Perhaps hearing familiar voices, Queenie rose from the lagoon until her eyes, like the sights of a periscope on a submarine, focused on us, intently, for a moment. And then she submerged, and her powerful wake ripples fanned out across the lagoon until they gradually stilled. Soon the turtles and the Mullet created new ripples. The dragonflies buzzed.

    And the cats howled, behind locked doors.



    Yikes... Queenie owns the place, great story!!!!


    This is great. hhahahaha

    You know we have bears up here but they are deep in the woods and I have never seen one.

    I have coyotes and wolves from afar.

    Deer are all over the place. Their carcusses are dragged in during hunting season like it is no big deal and of course our cars run into them all the time.

    But I swear, if I thought gators were hiding in our ponds, it would be a mighty fearful thing.

    I mean I would be howling behind thick walls with the cats. hahahaah

    Now in my part of the country,  you can wake up to one setting up housekeeping in your swimming pool.    


    Off-topic: this past week going through family things, long packed in tissue paper, I found two 19th century quilt starts that require only stuffing and hand tacking. They are really beautiful, the squares rendered in silks and velvets. If I were to send them to you, or to Flower, would you or your quilting friends finish them, document them for genre, and send them off to the appropriate sewn goods museum or collection? I would pay you for their completion and assignment/shipping. What do you think?

    A delicate project such as that is now beyond my abilities, with the bad eyesight and all, not to mention I wouldn't have the the foggiest idea where or who might take them into their collection.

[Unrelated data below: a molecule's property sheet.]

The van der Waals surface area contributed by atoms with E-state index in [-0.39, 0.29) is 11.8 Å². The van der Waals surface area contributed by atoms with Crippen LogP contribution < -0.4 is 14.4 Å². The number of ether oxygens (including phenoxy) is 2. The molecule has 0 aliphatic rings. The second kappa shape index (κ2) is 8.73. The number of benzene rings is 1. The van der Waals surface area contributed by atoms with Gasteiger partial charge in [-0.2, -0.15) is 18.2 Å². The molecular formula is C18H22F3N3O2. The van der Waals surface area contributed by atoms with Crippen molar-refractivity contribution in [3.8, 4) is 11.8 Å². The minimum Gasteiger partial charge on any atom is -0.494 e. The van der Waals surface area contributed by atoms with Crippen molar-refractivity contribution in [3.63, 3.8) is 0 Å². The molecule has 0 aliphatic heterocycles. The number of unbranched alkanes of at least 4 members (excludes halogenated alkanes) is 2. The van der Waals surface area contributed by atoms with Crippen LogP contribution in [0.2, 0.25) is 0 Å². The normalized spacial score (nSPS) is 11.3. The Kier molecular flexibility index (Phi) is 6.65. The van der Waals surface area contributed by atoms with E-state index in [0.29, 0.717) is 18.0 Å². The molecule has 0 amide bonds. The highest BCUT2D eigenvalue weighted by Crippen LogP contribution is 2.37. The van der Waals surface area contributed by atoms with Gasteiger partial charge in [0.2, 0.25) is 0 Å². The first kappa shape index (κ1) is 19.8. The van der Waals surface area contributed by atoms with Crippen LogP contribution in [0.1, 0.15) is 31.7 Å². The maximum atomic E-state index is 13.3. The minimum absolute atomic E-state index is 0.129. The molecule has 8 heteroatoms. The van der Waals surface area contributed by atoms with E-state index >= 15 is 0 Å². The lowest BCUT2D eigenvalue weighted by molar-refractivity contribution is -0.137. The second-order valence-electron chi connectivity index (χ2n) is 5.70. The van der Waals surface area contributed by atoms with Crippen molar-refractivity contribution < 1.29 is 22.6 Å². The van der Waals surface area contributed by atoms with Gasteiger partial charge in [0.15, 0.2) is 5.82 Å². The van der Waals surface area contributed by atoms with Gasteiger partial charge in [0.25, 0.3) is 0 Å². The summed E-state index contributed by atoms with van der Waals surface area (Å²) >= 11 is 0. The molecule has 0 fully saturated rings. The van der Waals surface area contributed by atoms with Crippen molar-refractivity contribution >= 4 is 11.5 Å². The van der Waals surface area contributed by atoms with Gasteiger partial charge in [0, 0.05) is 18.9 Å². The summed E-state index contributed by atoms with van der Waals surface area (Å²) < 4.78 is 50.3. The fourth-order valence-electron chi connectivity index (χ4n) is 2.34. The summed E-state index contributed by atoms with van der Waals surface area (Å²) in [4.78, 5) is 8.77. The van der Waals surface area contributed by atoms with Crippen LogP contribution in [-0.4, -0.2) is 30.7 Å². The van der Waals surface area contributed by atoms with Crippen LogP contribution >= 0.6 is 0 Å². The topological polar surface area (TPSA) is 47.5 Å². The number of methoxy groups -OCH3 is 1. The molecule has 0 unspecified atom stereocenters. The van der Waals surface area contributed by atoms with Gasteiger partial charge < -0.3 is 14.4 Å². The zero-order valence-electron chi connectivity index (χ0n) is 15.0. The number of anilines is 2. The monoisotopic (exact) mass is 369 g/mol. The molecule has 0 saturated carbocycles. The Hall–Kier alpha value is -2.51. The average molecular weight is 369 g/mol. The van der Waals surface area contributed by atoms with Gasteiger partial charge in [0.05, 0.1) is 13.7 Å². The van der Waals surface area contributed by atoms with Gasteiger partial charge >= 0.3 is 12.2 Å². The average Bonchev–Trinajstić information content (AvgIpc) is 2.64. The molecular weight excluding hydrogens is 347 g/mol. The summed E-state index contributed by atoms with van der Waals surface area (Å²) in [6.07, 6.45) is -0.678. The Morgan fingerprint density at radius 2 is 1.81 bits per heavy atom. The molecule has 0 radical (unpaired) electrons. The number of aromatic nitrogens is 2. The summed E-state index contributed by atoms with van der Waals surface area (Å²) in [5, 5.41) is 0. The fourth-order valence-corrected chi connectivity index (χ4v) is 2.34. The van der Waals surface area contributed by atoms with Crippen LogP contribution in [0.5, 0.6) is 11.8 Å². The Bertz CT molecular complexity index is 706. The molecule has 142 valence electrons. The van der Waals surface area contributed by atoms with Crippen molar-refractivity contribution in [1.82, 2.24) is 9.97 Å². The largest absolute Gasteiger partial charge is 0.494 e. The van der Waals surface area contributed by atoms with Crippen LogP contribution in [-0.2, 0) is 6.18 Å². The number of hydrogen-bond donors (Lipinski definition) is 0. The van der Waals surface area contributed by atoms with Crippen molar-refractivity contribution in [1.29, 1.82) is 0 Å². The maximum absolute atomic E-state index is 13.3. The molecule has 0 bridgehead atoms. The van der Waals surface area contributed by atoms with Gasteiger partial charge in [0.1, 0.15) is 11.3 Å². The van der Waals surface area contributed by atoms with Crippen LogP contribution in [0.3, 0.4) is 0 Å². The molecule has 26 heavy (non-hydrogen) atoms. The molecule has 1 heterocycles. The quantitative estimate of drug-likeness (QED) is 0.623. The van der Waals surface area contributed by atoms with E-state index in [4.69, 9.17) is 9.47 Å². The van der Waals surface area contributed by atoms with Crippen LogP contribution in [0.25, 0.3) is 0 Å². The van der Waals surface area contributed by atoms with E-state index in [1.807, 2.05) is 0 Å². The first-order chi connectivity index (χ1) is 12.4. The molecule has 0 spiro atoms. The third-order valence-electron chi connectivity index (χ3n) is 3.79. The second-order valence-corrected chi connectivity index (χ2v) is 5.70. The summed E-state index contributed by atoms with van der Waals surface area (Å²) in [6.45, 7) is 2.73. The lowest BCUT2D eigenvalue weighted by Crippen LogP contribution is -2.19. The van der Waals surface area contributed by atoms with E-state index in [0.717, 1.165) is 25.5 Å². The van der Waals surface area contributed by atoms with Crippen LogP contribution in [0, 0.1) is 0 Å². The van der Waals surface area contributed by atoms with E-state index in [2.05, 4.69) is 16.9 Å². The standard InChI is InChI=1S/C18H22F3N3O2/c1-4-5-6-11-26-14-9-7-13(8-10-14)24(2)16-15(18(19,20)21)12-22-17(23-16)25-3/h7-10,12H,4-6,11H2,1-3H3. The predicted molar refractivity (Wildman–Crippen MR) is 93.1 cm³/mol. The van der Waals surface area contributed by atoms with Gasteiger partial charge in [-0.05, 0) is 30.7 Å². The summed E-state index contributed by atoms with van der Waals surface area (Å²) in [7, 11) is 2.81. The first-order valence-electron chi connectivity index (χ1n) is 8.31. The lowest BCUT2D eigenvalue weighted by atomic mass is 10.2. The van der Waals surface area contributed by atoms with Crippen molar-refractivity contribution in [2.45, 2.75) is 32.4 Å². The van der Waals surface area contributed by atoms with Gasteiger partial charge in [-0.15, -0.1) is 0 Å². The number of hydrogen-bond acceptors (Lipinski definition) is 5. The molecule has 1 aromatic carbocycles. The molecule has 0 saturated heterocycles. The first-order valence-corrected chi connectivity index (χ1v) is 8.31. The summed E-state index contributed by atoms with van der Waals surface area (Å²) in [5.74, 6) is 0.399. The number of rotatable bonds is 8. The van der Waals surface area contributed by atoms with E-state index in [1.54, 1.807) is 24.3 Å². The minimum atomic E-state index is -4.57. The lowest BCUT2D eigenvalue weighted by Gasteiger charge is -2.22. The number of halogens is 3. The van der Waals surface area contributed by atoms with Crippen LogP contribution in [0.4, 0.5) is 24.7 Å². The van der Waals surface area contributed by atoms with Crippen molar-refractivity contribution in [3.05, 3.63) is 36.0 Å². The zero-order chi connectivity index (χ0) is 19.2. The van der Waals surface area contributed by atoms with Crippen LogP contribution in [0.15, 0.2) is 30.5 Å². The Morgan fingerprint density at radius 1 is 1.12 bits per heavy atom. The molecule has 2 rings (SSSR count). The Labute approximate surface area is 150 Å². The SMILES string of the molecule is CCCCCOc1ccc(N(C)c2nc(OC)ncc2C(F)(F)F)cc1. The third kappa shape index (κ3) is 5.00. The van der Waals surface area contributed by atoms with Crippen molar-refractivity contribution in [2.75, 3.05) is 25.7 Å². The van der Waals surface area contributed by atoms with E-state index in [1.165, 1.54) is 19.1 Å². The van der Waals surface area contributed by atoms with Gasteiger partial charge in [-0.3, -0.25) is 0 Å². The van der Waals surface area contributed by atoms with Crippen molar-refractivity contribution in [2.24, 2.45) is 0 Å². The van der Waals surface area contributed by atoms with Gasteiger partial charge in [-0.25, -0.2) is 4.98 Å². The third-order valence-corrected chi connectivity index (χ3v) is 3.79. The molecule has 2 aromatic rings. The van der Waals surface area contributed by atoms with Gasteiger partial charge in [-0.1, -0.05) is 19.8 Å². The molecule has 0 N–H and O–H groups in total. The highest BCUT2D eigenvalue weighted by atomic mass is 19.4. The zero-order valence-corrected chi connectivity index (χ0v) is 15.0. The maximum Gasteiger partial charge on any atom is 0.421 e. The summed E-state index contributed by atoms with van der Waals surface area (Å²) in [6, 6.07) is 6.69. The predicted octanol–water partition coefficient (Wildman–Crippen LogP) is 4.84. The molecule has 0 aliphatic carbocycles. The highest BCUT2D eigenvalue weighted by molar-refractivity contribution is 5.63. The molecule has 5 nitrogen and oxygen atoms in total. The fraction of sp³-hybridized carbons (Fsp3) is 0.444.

Momoe is the quilt historian.  She most likely has better insights than I, Wendy ....not to mention is in an active quilting group.  My stitch n bitch group disbanded a few years ago and for all I know, those women are hanging out at the karaoke bar now, singing for shots. Innocent

    Glad you enjoyed the story, MaC, Mr. Smith and DD. I'm a neophyte at fact-based fiction, however, so any critique in terms of what might drag on, or what might ring false would be greatly appreciated. 

    Alligators.  Yikes.

    This is why I live up here in the frozen North:  For four months in Winter, all the dangerous critters fall asleep, freeze solid, or migrate to warm weather areas so one can wander around aimlessly on their frozen lagoon without fear of having a finger bitten off at the knuckle....except by frost.



    Digits apparently in danger everywhere, Flower. What is, is eh?

    Great story.  You have to give it to that Queenie.  Certain persons in the WH could learn from her unwavering determination.  Hell, I could learn from it!  The rotting meat--not so appetizing, but protecting her territory, coming back again and again. . .I'm all for that.

    Reading about your move to the cottage, I'm reminded of Marjorie Kinnan Rawlings "Cross Creek".  But I thought, too, about Pat conroy's "The Water is Wide", which took place nearer to you on Daufuskie Island, when a very young and inexperienced "Conrack" taught poor isolated black kids for a year and learned all he needed to know about painting the world with small, tough, sweet pen strokes.